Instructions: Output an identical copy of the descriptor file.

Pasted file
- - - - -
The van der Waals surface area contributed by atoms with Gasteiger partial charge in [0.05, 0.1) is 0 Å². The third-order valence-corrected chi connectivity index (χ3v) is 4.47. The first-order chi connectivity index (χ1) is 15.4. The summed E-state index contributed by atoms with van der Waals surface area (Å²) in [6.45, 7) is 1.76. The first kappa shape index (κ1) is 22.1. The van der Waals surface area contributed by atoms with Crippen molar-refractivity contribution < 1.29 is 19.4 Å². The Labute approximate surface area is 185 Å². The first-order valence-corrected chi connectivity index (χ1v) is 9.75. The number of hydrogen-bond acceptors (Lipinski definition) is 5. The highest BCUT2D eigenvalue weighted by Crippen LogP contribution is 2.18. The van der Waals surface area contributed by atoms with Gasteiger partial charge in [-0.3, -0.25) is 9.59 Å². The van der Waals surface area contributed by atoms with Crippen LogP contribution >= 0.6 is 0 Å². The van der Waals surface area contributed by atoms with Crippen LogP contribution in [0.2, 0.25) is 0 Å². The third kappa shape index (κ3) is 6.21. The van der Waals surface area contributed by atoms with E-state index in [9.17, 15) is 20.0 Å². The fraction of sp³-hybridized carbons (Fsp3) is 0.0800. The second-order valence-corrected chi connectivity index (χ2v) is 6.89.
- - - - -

The van der Waals surface area contributed by atoms with Gasteiger partial charge in [0.05, 0.1) is 0 Å². The third-order valence-corrected chi connectivity index (χ3v) is 4.47. The first-order chi connectivity index (χ1) is 15.4. The summed E-state index contributed by atoms with van der Waals surface area (Å²) in [6.45, 7) is 1.76. The first kappa shape index (κ1) is 22.1. The van der Waals surface area contributed by atoms with Crippen molar-refractivity contribution < 1.29 is 19.4 Å². The Labute approximate surface area is 185 Å². The first-order valence-corrected chi connectivity index (χ1v) is 9.75. The number of hydrogen-bond acceptors (Lipinski definition) is 5. The highest BCUT2D eigenvalue weighted by Crippen LogP contribution is 2.18. The van der Waals surface area contributed by atoms with Gasteiger partial charge in [-0.3, -0.25) is 9.59 Å². The van der Waals surface area contributed by atoms with Crippen LogP contribution >= 0.6 is 0 Å². The van der Waals surface area contributed by atoms with Crippen LogP contribution in [0.2, 0.25) is 0 Å². The third kappa shape index (κ3) is 6.21. The van der Waals surface area contributed by atoms with E-state index in [9.17, 15) is 20.0 Å². The fraction of sp³-hybridized carbons (Fsp3) is 0.0800. The second-order valence-corrected chi connectivity index (χ2v) is 6.89.